David Kovar of URSA

An exclusive Tech Tribune Q&A with David Kovar, the founder and CEO of URSA, which was honored in our:
Tell us the origin story of URSA – what problem were you trying to solve and why?

About five years ago, I was working for EY in Illinois and was taking some time off for the month of January. So, I bought a Phantom II drone because I enjoyed flying and the weather was good. Well, then, of course, the weather turned to typical Illinois winter weather and I still had three and a half weeks of vacation to get through. Given my background in incident response and cyber security, I started thinking: “How can I extract data from this drone and who would want to use it?”.

I realized that people would use drones inappropriately and law enforcement would need to be able to analyze them, which led to me doing many presentations over the next two years on UAV forensics. Eventually, I started building tools to support this type of forensics.

I started talking with my network about it and someone suggested applying to Techstars as a way to build the business. I knew we could help law enforcement, but I also believed that we could do much more and contribute to more than just investigations. The Techstars/AFWERX program taught us how to grow and run a company and also introduced us to the DoD and the Small Business Innovation Research (SBIR) program, which is a competitive program that encourages small business to do federal R&D that has the potential to be commercialized.

What was the biggest hurdle you encountered in your journey?

We were so far ahead of the curve – lots of people attended the presentations because it was so forward thinking, but there was no demand for products and services. We are still out in front, building capabilities and waiting for the market to catch up. We used the opportunity to develop brand recognition for URSA and to build up our capabilities and our team. We now have a solid foundation – over a dozen employees plus several co-op students and contractors who are building a powerful platform for making sense of unmanned systems’ telemetry data. We are also participating in events and opportunities to educate various communities of users on what we could do for them.

What does the future hold for URSA?

We are going to build on our well-established foundation in the DoD space to start serving a commercial market. The DoD provided valuable funding that prepared us to serve the commercial market that will start finally expanding as the regulatory environment becomes more flexible and less restrictive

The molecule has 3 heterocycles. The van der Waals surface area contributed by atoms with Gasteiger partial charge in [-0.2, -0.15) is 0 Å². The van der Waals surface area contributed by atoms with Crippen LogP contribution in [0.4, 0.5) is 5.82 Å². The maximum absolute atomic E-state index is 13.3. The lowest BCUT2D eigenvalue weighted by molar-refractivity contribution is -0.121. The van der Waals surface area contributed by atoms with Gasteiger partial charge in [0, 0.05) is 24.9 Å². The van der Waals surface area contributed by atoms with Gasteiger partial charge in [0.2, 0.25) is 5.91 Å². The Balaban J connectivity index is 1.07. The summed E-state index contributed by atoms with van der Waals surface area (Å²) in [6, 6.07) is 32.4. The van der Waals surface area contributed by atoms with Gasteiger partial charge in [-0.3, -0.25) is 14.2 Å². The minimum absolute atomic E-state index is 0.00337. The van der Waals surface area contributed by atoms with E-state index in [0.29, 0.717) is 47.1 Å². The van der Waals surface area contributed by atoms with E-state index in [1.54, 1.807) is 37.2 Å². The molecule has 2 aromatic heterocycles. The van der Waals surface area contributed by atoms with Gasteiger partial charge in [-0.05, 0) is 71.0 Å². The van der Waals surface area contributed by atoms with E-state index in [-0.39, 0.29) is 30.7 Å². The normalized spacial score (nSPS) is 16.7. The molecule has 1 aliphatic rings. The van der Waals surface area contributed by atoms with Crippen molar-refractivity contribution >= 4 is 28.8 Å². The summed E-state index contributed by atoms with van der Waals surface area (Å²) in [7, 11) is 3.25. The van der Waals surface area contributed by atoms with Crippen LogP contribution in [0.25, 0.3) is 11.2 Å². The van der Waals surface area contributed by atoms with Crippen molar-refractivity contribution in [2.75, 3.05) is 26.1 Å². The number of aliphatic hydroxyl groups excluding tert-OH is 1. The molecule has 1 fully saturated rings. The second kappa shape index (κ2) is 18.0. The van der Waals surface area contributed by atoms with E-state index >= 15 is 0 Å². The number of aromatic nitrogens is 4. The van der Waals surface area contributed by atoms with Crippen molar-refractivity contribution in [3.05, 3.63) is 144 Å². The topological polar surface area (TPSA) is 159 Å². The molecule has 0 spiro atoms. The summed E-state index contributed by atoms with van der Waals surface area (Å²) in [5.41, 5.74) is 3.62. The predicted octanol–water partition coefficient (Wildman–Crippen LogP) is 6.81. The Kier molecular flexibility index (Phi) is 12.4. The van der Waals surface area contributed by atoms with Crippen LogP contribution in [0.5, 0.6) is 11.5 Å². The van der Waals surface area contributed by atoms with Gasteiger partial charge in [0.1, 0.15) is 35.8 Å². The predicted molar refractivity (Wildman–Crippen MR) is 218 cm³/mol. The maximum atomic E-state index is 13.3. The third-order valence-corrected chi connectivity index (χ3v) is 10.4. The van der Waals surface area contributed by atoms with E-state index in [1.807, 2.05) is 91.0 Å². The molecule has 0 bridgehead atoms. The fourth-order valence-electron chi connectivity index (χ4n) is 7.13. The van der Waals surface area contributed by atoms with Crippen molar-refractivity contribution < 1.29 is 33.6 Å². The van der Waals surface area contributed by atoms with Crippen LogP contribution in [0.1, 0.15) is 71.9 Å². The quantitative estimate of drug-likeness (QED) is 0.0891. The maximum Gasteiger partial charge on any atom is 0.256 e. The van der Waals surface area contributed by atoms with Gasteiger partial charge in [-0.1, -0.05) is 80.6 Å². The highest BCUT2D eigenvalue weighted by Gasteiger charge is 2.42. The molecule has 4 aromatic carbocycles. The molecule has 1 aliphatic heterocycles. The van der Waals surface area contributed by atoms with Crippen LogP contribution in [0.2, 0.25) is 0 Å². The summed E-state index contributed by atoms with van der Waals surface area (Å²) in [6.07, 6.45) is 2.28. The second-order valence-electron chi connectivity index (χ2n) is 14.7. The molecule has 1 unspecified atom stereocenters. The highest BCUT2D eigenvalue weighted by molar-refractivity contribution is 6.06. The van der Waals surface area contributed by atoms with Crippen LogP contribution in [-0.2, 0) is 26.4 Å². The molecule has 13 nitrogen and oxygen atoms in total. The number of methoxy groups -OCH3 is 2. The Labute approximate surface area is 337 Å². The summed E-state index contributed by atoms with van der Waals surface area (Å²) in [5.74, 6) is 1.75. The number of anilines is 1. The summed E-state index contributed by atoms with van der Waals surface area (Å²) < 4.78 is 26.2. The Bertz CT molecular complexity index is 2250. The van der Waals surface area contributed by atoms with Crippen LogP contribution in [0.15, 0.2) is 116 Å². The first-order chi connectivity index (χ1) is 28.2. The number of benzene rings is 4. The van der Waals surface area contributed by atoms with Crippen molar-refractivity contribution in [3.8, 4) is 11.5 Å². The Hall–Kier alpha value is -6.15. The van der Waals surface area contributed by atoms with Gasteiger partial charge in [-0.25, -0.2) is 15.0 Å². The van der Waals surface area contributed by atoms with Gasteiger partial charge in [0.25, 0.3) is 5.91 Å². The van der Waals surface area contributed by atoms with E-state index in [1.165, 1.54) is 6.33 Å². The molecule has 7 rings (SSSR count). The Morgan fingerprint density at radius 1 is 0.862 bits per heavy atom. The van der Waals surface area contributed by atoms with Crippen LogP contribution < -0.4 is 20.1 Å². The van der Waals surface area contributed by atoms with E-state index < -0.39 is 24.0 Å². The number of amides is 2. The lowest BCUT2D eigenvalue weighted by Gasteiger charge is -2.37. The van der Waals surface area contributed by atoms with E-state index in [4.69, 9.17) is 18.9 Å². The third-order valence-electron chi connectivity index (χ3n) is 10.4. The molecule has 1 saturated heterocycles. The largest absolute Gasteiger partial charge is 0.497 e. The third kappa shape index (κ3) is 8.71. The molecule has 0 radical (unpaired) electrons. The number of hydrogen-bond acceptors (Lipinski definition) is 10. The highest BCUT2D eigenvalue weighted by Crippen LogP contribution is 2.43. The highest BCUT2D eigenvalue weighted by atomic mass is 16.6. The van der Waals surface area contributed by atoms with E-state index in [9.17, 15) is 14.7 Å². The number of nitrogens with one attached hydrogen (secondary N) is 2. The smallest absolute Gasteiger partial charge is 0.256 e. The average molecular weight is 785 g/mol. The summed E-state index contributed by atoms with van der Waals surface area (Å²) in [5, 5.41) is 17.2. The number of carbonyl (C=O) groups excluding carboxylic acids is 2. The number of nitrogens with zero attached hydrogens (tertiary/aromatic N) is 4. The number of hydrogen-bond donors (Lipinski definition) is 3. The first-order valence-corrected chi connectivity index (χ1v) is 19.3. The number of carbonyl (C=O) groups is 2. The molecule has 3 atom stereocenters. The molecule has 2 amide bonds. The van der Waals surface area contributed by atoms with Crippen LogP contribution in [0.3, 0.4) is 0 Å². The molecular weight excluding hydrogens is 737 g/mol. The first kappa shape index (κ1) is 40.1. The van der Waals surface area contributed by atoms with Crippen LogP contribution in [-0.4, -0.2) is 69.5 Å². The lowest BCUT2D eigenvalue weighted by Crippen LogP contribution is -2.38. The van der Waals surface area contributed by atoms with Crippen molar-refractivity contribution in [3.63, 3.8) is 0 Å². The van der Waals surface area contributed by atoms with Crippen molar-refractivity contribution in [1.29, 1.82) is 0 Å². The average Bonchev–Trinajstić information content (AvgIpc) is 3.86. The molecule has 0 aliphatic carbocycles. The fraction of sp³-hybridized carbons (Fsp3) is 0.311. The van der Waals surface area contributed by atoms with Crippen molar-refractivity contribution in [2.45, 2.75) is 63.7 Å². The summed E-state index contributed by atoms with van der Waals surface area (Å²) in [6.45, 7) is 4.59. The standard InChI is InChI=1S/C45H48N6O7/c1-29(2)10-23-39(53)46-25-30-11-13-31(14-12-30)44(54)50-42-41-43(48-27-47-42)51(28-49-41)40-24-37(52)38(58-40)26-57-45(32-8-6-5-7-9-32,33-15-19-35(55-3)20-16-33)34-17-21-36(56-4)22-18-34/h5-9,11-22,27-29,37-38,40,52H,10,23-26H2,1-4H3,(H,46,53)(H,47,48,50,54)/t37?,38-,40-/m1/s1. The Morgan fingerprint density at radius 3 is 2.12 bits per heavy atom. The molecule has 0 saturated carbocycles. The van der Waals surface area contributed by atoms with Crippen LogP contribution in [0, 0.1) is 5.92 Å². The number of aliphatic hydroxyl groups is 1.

What are your thoughts on the local tech startup scene in Manchester?

The tech startup scene in Manchester is young and very vibrant. When Dean Kamen bought up all the old mill buildings to grow his businesses, he created the seed for tech growth. Manchester offers access to talent and funding in a city with a great quality of life at a cost of living much lower than Boston. The building where the URSA main office is located is owned by a New Hampshire venture capitalist and another VC firm is on the same block. UNH and SNHU have campuses in town and Dartmouth is just a few hours away. There are great local restaurants all around as well. We have access to capital, great talent, good quality of life, and a low cost of living. These are all things which create a successful business environment, and a growing tech economy, and we are so glad to be a part of this community.

What’s your best advice for aspiring entrepreneurs?

My mentor from Techstars is Warren Katz and at the end of the program, he told us to remember three things: “Survive, survive, survive.” You have to do whatever you need to do to stay in the game so that you are viable when the opportunities you have been creating come to fruition. Don’t get bogged down in all the entrepreneur blogs and people shouting at you to do this startup-y thing or that one – just focus on surviving.


For more exclusive interviews, see our full Profile of a Founder series

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